Amid Jhamel's booming eatery row is Jamarko, a retail store for recycled paper artifacts by sisters Aruna Lacoul and Muna Shrestha.
While the store is barely a year old, Jamarko Handmade Paper Products has been around for more than a decade. The company has been collecting and recycling paper that would otherwise have just added on to the pile of garbage Kathmandu produces.
"I was running an adhesive factory then," says Lacoul. Weary of problems regarding imported raw materials and high risk of the production process, Lacoul wanted to start a venture that used local resources. "That was when my sister and I came up with the idea." While many suggested that they open a NGO and gather funds from donors, the sisters were firm on their idea of a sustainable business.
Now, Jamarko recycles an average of 20 tons of paper every year. The company collects waste paper from a range of organisations, recycles it, and transforms it into usable items. Soaked overnight and mashed into a gooey pulp, waste paper is strained, sun-dried and ironed according to thickness in their factory in Gokarna. On a good day, Jamarko can manufacture up to 800 sheets of paper.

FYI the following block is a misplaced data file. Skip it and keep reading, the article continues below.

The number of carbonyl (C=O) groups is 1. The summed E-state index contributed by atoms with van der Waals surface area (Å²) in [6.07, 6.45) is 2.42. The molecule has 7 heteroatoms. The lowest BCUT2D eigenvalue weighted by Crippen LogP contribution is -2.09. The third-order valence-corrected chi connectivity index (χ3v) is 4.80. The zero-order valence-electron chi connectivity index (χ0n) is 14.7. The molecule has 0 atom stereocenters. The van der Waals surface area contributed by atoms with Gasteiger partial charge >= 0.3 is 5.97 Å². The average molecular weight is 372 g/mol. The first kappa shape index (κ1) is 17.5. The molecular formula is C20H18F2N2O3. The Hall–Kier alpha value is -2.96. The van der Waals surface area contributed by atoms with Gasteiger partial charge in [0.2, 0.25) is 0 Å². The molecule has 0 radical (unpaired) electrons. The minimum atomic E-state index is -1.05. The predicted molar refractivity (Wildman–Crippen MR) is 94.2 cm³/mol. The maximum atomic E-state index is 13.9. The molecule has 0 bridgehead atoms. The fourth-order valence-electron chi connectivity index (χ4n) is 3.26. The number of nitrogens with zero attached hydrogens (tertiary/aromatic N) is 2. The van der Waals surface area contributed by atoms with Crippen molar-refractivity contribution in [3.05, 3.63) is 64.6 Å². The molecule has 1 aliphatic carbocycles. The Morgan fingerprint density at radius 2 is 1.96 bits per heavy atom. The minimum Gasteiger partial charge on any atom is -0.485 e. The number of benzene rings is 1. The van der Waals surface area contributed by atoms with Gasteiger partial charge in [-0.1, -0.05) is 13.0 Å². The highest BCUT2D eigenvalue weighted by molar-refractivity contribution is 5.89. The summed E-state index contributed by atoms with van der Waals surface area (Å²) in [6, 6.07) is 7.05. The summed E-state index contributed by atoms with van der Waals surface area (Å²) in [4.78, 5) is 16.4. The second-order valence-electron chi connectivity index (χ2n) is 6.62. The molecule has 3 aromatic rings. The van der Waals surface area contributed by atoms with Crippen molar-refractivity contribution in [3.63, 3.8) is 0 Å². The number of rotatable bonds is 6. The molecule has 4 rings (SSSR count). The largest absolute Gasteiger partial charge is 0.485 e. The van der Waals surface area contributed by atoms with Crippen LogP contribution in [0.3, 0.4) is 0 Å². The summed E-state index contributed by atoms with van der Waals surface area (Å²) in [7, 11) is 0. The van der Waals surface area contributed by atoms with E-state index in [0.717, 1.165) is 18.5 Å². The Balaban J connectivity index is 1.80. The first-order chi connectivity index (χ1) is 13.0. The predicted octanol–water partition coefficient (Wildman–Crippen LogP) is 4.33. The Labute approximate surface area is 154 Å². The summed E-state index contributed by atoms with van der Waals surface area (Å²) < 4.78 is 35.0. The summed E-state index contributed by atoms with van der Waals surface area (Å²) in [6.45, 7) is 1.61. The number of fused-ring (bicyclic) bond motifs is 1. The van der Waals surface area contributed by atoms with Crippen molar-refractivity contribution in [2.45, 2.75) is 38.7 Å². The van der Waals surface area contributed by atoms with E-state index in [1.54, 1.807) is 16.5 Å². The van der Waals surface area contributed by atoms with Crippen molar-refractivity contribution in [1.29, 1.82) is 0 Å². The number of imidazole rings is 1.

"The paper produced is of a fairly good quality and can even be used for simple printing," says Shrestha. With the paper, Jamarko produces folders, envelopes, letter pads, notebooks, invitation cards, visiting cards, handicraft items as well as A4/A3 size papers. On the side, the company also produces creative Nepali Lokta paper products. Newspapers are turned into paper bags as the quality of recycled newspaper is not up to the standards required.
Anyone is welcome to contribute to their paper collection and a few INGOs and NGOs have become regular suppliers. Jamarko's policy is that corporate suppliers should also be buyers. "Our objective is to return their waste in usable form," explains Lacoul.
Jamarko in Nepali means "initiative". Lacoul and Shrestha encourage Kathmandu residents to make an extra initiative to go green, dispose their waste paper at Jamarko and see what unfolds.
Out of sight is not out of mind, BHRIKUTI RAI
The plastic bag you threw in the garbage today will be around for 10,000 years